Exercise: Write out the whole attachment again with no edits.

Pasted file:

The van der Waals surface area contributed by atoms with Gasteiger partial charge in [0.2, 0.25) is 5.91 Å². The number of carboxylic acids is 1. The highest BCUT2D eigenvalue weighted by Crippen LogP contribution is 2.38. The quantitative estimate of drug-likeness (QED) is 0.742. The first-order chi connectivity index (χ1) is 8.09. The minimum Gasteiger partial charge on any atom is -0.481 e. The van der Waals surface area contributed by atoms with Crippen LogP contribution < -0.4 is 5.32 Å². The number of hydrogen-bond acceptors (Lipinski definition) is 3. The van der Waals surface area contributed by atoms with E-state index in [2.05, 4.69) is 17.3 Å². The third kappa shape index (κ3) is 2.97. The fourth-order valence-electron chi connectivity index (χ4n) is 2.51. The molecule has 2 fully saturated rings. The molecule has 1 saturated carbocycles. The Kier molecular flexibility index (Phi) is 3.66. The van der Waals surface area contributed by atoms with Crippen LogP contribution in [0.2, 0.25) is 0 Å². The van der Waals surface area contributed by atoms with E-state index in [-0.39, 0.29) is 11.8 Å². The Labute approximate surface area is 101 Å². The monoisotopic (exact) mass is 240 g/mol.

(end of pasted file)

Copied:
The van der Waals surface area contributed by atoms with Gasteiger partial charge in [0.2, 0.25) is 5.91 Å². The number of carboxylic acids is 1. The highest BCUT2D eigenvalue weighted by Crippen LogP contribution is 2.38. The quantitative estimate of drug-likeness (QED) is 0.742. The first-order chi connectivity index (χ1) is 8.09. The minimum Gasteiger partial charge on any atom is -0.481 e. The van der Waals surface area contributed by atoms with Crippen LogP contribution < -0.4 is 5.32 Å². The number of hydrogen-bond acceptors (Lipinski definition) is 3. The van der Waals surface area contributed by atoms with E-state index in [2.05, 4.69) is 17.3 Å². The third kappa shape index (κ3) is 2.97. The fourth-order valence-electron chi connectivity index (χ4n) is 2.51. The molecule has 2 fully saturated rings. The molecule has 1 saturated carbocycles. The Kier molecular flexibility index (Phi) is 3.66. The van der Waals surface area contributed by atoms with Crippen LogP contribution in [0.2, 0.25) is 0 Å². The van der Waals surface area contributed by atoms with E-state index in [-0.39, 0.29) is 11.8 Å². The Labute approximate surface area is 101 Å². The monoisotopic (exact) mass is 240 g/mol.